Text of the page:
With $648 million, the “Build it Back” program can rebuild about 4,000 homes for lower-income people and wouldn’t be able to reimburse for repairs already made, according to the city’s rebuilding office.

“We don’t know how much money we are going to get. We got $1.8 billion. We know that’s not going to cover everybody or even going to be close,” said Cas Holloway, a deputy mayor.

Mr. Holloway and state officials said they expected further allocations from the federal government but weren’t certain of the timing or the amount. A spokeswoman for Housing and Urban Development didn’t respond to a request for comment.

City officials expressed increased frustration with the slow pace of Washington when it comes to distributing the necessary funds. Officials blamed the red tape of Washington for the turtle-like pace of aid distribution and already noted its consequences:

New York officials said federal rules, some implemented after Katrina, have required them to perform lengthy tasks, such as conducting environmental reviews on every home that must be repaired and determining whether rebuilding work is happening on Native American burial grounds…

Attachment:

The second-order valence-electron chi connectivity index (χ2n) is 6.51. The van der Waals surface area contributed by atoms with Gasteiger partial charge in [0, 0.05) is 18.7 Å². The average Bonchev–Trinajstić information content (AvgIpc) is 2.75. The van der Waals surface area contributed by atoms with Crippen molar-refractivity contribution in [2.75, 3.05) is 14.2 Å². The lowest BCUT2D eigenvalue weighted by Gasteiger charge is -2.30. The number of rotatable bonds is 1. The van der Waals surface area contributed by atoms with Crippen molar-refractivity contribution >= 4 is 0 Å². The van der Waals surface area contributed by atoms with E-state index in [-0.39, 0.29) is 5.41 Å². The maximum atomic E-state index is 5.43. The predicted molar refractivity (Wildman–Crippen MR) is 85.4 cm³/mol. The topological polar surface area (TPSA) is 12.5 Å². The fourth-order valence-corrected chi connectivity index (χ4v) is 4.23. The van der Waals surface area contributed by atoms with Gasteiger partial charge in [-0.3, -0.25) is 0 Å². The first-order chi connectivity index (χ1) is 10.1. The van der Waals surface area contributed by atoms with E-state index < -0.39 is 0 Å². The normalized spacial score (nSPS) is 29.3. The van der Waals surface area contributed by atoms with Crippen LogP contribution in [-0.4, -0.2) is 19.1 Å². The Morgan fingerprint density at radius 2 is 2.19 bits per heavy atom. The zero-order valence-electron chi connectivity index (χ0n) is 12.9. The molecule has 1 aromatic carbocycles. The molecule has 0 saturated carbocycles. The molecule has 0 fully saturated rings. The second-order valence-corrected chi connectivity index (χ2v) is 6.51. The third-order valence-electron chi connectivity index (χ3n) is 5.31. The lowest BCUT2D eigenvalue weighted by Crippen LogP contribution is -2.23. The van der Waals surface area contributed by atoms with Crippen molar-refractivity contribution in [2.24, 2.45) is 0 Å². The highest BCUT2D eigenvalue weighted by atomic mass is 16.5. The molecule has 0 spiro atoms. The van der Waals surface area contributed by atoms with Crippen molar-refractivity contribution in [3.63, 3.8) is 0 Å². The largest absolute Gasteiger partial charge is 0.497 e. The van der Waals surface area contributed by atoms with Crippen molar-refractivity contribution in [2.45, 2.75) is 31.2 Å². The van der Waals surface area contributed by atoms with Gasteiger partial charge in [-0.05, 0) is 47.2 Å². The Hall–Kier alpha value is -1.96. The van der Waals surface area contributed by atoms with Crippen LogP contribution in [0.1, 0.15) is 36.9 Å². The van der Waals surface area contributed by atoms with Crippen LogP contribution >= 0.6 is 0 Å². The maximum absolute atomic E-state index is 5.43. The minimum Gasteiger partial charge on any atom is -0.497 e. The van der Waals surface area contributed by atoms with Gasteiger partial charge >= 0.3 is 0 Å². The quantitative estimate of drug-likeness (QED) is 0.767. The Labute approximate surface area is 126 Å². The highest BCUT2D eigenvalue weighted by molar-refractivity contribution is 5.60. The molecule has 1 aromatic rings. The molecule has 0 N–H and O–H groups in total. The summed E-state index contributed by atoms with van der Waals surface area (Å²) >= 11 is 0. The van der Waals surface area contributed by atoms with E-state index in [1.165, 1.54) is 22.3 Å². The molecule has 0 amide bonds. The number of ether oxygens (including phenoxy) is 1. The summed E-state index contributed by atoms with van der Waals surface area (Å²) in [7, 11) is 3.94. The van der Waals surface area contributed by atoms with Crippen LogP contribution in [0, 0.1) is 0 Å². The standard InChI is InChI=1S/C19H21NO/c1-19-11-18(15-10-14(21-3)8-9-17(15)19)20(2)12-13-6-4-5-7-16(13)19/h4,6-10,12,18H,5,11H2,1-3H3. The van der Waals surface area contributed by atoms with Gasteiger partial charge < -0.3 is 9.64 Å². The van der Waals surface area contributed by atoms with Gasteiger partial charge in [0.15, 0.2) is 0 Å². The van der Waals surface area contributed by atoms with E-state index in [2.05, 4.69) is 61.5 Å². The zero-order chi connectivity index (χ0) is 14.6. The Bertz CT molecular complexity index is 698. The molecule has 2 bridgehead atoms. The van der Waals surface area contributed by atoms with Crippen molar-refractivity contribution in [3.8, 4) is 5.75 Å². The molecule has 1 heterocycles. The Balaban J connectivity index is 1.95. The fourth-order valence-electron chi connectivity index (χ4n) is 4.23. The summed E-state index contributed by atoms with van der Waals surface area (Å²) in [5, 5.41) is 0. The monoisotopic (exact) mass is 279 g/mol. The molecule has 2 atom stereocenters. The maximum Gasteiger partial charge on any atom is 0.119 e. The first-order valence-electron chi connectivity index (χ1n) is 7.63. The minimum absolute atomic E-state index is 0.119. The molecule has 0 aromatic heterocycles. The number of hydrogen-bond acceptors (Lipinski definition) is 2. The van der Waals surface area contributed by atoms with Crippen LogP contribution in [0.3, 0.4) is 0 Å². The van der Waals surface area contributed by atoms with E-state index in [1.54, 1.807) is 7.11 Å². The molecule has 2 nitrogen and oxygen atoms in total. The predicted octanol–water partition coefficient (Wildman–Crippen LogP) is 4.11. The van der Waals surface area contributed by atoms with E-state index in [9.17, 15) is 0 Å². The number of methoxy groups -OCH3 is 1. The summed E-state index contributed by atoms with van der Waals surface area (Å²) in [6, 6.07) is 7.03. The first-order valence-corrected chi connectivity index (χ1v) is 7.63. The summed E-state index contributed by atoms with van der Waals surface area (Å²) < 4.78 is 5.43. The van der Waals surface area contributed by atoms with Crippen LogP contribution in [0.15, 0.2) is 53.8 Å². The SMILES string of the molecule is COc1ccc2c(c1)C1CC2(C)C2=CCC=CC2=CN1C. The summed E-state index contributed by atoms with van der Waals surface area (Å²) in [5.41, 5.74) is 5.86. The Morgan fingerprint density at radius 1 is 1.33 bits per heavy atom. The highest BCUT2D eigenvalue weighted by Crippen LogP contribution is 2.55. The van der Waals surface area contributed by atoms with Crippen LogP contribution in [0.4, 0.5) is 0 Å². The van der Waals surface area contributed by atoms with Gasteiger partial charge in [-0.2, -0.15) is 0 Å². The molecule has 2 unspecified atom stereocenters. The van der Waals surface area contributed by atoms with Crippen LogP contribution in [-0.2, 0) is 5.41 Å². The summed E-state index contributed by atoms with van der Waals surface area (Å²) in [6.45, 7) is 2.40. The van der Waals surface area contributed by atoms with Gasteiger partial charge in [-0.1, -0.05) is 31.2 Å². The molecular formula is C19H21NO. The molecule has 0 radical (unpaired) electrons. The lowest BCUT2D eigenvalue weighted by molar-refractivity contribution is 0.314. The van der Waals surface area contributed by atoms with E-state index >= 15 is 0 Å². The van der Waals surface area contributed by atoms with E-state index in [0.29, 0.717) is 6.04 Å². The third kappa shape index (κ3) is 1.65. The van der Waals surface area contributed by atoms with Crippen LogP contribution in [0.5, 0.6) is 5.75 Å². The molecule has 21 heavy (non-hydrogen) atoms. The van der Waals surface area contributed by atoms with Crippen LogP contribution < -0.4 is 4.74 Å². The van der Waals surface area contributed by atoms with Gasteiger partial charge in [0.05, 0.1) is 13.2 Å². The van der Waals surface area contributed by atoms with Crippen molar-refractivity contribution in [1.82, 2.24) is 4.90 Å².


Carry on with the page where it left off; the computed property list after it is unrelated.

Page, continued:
The slow pace of distributing the portion of the money meant for housing has had widespread effects, New York officials said. Many who lost their homes during the storm have lived for months in hotels at government expense, stayed in cramped quarters with family and friends, paid rent on apartments while falling behind on mortgage payments or lived in homes without kitchens or other amenities.

Some said they had all but given up on getting help.

“Do I have any faith in it? Not really,” Nicole Chati, a resident of New Dorp Beach on Staten Island, said of city programs to help her rebuilding her home. “I’ve gone through so much of, ‘We’re going to help, we’re going to help,’ and it’s just not there.”

Brad Gair, the city’s housing recovery director, blamed the system for holdups.

“It’s very, very difficult to get this money. It’s very hard to explain to people. It’s very hard to keep their trust in a process like this,” Gair told the Journal. “We’ve got to fix this system.”